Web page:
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Australian Indigenous HealthBulletin
 

Clayton garden provides food and medicine

Date posted: 12 December 2012

An Aboriginal garden has been created in a corner of Monash University's Clayton campus. The garden contains more than 150 plants used by Aboriginal people in the past for food and medicine or to make baskets, dishes, shears, spears and even glue. The garden is helping to keep the knowledge alive.

Creator of the garden, research fellow Dr Beth Gott, said the garden had been developed over a number of years using pioneer diaries, old books and local accounts from South Australia, New South Wales, Victoria and Tasmania. Some plants were remembered by the local Aboriginal people, but others have been forgotten. Medicine plants have tended to be remembered, such as remedies that were used against coughs and colds.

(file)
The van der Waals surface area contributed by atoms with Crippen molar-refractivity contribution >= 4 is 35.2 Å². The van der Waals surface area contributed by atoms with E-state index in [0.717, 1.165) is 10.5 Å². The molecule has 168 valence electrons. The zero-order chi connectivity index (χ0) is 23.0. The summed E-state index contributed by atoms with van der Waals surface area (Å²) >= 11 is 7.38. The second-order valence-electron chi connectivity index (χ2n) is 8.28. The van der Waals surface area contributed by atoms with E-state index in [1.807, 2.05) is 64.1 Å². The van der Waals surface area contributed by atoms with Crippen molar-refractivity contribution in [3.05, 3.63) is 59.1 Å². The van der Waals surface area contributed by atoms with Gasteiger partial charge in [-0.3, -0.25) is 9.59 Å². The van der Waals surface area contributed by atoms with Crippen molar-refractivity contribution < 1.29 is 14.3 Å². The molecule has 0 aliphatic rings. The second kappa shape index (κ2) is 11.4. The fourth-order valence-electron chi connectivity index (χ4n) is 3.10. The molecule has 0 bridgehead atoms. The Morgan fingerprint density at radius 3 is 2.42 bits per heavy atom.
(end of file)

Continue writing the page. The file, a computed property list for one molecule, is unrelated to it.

The garden is open to the public every day, with each plant labelled with its Indigenous name, English common name, botanical name and its uses. Dr Gott said she hoped to learn more about how Aboriginal people managed the plants through fire to help conserve the environment for future generations.

Source: Waverley Leader

Contacts

Monash University
Clayton campus
Wellington Road
Clayton Vic 3800
Ph: (03) 9905 4000
Fax: (03) 9905 4007

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Last updated: 12 December 2012
 
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